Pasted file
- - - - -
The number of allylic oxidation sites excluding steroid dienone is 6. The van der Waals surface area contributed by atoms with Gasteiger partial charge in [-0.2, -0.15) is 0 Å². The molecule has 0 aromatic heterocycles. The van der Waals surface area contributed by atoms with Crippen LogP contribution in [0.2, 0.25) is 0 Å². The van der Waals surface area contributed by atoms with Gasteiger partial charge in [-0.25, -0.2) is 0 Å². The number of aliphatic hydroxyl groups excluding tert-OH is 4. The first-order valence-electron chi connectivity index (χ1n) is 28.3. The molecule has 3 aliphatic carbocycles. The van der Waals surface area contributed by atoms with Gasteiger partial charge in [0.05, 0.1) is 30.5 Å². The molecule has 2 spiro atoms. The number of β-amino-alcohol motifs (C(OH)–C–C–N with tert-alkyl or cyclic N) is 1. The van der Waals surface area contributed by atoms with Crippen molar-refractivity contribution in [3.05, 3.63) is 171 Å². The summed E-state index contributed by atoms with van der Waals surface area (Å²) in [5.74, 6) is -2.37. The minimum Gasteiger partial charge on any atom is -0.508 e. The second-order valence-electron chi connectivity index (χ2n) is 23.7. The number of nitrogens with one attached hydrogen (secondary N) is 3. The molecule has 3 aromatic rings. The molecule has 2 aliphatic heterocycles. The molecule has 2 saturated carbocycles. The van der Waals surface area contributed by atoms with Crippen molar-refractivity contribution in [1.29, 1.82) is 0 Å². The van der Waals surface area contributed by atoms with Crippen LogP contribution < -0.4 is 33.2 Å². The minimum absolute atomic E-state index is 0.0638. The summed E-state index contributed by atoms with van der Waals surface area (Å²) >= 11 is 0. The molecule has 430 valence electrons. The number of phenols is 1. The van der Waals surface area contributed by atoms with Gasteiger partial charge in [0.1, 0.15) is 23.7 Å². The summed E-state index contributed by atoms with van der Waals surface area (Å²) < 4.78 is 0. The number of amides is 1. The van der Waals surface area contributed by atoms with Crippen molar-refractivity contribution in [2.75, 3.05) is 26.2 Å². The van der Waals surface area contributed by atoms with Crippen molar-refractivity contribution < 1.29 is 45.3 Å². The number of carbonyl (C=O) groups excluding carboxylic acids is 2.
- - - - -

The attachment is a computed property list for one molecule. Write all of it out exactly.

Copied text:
The number of allylic oxidation sites excluding steroid dienone is 6. The van der Waals surface area contributed by atoms with Gasteiger partial charge in [-0.2, -0.15) is 0 Å². The molecule has 0 aromatic heterocycles. The van der Waals surface area contributed by atoms with Crippen LogP contribution in [0.2, 0.25) is 0 Å². The van der Waals surface area contributed by atoms with Gasteiger partial charge in [-0.25, -0.2) is 0 Å². The number of aliphatic hydroxyl groups excluding tert-OH is 4. The first-order valence-electron chi connectivity index (χ1n) is 28.3. The molecule has 3 aliphatic carbocycles. The van der Waals surface area contributed by atoms with Gasteiger partial charge in [0.05, 0.1) is 30.5 Å². The molecule has 2 spiro atoms. The number of β-amino-alcohol motifs (C(OH)–C–C–N with tert-alkyl or cyclic N) is 1. The van der Waals surface area contributed by atoms with Crippen molar-refractivity contribution in [3.05, 3.63) is 171 Å². The summed E-state index contributed by atoms with van der Waals surface area (Å²) in [5.74, 6) is -2.37. The minimum Gasteiger partial charge on any atom is -0.508 e. The second-order valence-electron chi connectivity index (χ2n) is 23.7. The number of nitrogens with one attached hydrogen (secondary N) is 3. The molecule has 3 aromatic rings. The molecule has 2 aliphatic heterocycles. The molecule has 2 saturated carbocycles. The van der Waals surface area contributed by atoms with Crippen molar-refractivity contribution in [1.29, 1.82) is 0 Å². The van der Waals surface area contributed by atoms with Crippen LogP contribution < -0.4 is 33.2 Å². The minimum absolute atomic E-state index is 0.0638. The summed E-state index contributed by atoms with van der Waals surface area (Å²) >= 11 is 0. The molecule has 430 valence electrons. The number of phenols is 1. The van der Waals surface area contributed by atoms with Gasteiger partial charge in [0.1, 0.15) is 23.7 Å². The summed E-state index contributed by atoms with van der Waals surface area (Å²) < 4.78 is 0. The number of amides is 1. The van der Waals surface area contributed by atoms with Crippen molar-refractivity contribution in [2.75, 3.05) is 26.2 Å². The van der Waals surface area contributed by atoms with Crippen molar-refractivity contribution < 1.29 is 45.3 Å². The number of carbonyl (C=O) groups excluding carboxylic acids is 2.